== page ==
Leon Narbey is one of New Zealand's most acclaimed directors of photography, as well as the man behind classic goldmining drama Illustrious Energy.

Narbey spent his early years in the Waikato, in landscapes which now remind him of classic film Vigil. He began drawing from an early age. "My mother influenced me", he told the Listener, "not that she was an artist, but just her appreciation of nature. Being aware of things. Learning to see." Narbey's interest in cinema grew during a spell as a cinema usher while he was a teen.

At Elam Art School, he specialised in sculpture, and developed an enduring interest in light and shadow. Many of his artworks were installations, using changing colours and light sources to alter the look of a room. As Roger Horrocks has written, Narbey "first turned to film merely as a way of documenting his installations but found that colour and lighting needed to be rethought in film terms." Later Narbey created a film from footage of a large installation which he designed as the opening exhibition at New Plymouth's Govett-Brewster Art Gallery.

Beginning in 1972, Narbey lectured in sculpture and mixed media at Canterbury University, and helped establish the Christchurch branch of filmmaking co-op Alternative Cinema. Tiring of the small audience for experimental art and film, he then joined the NZ Broadcasting Corporation as a news/current affairs cameraman. The experience allowed Narbey to hone his technical skills, and in the mid 70s he began to branch out into more political filmmaking.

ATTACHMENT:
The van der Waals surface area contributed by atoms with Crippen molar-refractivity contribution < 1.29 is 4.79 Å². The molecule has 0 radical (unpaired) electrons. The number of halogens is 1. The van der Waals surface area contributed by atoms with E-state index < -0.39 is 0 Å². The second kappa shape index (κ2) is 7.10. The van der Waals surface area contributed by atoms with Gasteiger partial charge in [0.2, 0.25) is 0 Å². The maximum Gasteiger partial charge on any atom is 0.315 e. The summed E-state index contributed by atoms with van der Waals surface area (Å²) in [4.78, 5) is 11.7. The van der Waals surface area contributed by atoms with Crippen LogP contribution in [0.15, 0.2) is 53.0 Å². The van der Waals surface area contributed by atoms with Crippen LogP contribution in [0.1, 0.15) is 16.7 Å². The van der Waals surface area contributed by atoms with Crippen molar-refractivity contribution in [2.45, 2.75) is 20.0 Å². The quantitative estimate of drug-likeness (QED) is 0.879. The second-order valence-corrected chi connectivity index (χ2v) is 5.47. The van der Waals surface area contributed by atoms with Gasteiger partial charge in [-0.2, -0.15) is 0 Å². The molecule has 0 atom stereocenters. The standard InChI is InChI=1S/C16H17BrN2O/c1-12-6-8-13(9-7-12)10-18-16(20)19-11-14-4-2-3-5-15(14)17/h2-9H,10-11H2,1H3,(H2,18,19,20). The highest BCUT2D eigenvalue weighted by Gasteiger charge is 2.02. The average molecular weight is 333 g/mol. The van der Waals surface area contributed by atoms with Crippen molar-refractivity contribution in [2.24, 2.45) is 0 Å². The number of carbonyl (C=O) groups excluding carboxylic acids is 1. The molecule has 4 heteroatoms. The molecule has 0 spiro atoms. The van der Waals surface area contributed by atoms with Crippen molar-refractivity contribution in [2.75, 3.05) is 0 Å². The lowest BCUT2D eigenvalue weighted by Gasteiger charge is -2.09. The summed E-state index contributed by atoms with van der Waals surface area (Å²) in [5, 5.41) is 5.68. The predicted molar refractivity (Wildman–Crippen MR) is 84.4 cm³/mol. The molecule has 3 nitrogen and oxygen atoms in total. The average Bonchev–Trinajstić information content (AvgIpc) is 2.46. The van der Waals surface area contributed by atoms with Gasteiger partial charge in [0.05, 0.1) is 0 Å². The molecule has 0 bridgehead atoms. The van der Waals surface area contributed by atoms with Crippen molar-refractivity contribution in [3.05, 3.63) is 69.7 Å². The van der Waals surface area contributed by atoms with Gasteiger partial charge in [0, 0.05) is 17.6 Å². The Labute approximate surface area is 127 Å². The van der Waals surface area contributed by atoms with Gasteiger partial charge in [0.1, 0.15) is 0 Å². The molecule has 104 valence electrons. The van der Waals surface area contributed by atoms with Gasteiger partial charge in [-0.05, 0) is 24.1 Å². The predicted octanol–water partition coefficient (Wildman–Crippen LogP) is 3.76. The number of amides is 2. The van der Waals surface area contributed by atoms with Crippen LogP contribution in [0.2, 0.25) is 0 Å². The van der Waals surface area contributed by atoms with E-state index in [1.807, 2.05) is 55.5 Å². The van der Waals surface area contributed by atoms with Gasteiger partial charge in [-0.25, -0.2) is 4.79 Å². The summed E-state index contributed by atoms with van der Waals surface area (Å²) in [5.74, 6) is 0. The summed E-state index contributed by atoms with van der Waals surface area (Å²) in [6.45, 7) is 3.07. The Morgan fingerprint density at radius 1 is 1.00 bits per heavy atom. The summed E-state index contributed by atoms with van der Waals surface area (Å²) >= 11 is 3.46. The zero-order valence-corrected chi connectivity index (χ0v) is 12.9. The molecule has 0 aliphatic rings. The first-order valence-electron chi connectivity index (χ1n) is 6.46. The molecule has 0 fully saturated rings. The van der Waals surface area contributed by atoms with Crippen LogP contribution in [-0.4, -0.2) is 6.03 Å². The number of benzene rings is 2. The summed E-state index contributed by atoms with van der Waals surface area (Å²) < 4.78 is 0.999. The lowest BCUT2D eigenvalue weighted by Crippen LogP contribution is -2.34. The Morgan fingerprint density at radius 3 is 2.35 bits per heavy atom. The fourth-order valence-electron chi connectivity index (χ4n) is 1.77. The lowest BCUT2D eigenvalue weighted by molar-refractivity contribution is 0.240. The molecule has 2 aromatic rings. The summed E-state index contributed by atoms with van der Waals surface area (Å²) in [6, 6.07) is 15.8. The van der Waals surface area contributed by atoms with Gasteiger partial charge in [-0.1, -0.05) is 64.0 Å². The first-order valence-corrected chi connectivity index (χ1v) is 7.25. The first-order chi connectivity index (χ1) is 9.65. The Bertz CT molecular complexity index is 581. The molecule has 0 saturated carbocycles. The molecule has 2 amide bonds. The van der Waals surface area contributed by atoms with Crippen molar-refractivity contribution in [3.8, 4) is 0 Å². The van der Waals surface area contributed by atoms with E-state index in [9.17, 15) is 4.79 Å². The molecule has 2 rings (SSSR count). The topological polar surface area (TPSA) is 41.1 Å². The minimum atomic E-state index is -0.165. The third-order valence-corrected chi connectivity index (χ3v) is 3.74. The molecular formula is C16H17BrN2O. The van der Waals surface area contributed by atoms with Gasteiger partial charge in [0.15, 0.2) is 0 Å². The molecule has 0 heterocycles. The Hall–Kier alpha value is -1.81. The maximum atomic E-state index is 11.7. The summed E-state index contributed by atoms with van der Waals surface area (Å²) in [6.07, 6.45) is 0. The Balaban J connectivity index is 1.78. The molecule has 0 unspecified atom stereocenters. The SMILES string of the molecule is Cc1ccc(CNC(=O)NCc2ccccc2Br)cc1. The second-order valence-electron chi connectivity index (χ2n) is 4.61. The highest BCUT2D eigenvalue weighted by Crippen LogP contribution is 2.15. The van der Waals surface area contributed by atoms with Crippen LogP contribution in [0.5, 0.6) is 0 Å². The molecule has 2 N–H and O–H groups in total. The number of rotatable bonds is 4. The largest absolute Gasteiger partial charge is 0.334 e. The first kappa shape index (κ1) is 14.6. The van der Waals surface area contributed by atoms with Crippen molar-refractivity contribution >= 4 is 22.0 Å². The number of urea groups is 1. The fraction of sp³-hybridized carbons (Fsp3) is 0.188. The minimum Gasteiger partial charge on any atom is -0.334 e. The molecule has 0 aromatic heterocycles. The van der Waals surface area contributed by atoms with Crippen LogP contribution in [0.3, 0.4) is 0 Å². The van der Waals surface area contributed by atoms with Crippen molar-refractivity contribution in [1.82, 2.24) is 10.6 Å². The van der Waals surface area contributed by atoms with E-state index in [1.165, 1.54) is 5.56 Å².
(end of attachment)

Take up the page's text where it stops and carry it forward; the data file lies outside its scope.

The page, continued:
Narbey shot Geoff Steven doco Te Matakite o Aotearoa, which documents the 1975 Māori land hikoi led by Whina Cooper; in 1977 he left the state broadcaster to work with Steven on a series of films for NZ Railways. In this period he was also working on a number of documentaries with Merata Mita and Gerd Pohlmann, including the seminal Bastion Point - Day 507, which he later described as "one of the most important films I've worked on". Much of this early work — covering protest, strikes, and Māori protocol —  helped establish Narbey's reputation for being able to film in demanding situations.

In 1979 Narbey and Steven travelled to China for a series of ambitious TV documentaries, notably Gung Ho:Rewi Alley of China and The Humble Force. Their partnership had already provided Narbey's first opportunity to photograph a feature film, with Steven's small town critique Skin Deep (1978), shot in Raetihi and utilising many long takes. They collaborated again for Steven's third feature Strata (1983), which featured arresting imagery of the volcanic plateau. In this period Narbey also worked on after-dark car tale Queen Street and sleekly-shot feature Other Halves. The cross-cultural love story is set in Auckland, and Narbey remembers it as "one of the first films where we were attempting to make the city as dynamic as possible."

Narbey went on to direct the feature films Illustrious Energy (1987) and The Footstep Man (1992), both of which he co-wrote with Martin Edmond. Narbey wanted to "feel confident in what I was doing and technically confident before I ventured into directing".

Much acclaimed, Illustrious Energy provides a poetic evocation of the Chinese settler experience in the Central Otago landscape during the Gold Rush. North and South reviewer Brian McDonnell found it “faultless as a work of art”. The film won eight national and two international awards, but for many years, following the collapse of company Mirage Entertainment, prints were few in number, and difficult to access; Illustrious Energy was later restored in time for screenings at the 2011 round of NZ Film Festivals.